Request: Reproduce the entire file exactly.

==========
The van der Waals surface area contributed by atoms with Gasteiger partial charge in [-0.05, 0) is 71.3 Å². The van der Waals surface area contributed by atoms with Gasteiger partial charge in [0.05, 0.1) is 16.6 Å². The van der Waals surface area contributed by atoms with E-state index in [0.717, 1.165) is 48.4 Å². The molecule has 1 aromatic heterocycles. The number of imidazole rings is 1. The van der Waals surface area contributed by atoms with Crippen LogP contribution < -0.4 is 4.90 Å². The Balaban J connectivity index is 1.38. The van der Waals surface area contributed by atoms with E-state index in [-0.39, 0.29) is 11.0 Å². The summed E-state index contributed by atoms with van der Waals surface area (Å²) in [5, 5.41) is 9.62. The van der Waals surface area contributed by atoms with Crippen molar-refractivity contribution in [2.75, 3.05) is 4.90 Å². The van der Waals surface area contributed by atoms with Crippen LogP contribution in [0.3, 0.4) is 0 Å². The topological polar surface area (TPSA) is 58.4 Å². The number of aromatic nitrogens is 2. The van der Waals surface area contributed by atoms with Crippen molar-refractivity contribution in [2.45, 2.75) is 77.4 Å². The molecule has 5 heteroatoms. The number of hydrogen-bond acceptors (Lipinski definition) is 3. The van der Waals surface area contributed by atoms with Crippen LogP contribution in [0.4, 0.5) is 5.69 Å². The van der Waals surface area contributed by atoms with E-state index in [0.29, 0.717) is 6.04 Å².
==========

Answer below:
The van der Waals surface area contributed by atoms with Gasteiger partial charge in [-0.05, 0) is 71.3 Å². The van der Waals surface area contributed by atoms with Gasteiger partial charge in [0.05, 0.1) is 16.6 Å². The van der Waals surface area contributed by atoms with E-state index in [0.717, 1.165) is 48.4 Å². The molecule has 1 aromatic heterocycles. The number of imidazole rings is 1. The van der Waals surface area contributed by atoms with Crippen LogP contribution < -0.4 is 4.90 Å². The Balaban J connectivity index is 1.38. The van der Waals surface area contributed by atoms with E-state index in [-0.39, 0.29) is 11.0 Å². The summed E-state index contributed by atoms with van der Waals surface area (Å²) in [5, 5.41) is 9.62. The van der Waals surface area contributed by atoms with Crippen molar-refractivity contribution in [2.75, 3.05) is 4.90 Å². The van der Waals surface area contributed by atoms with Crippen LogP contribution in [0.3, 0.4) is 0 Å². The topological polar surface area (TPSA) is 58.4 Å². The number of aromatic nitrogens is 2. The van der Waals surface area contributed by atoms with Crippen molar-refractivity contribution in [2.45, 2.75) is 77.4 Å². The molecule has 5 heteroatoms. The number of hydrogen-bond acceptors (Lipinski definition) is 3. The van der Waals surface area contributed by atoms with Crippen LogP contribution in [0.4, 0.5) is 5.69 Å². The van der Waals surface area contributed by atoms with E-state index in [0.29, 0.717) is 6.04 Å².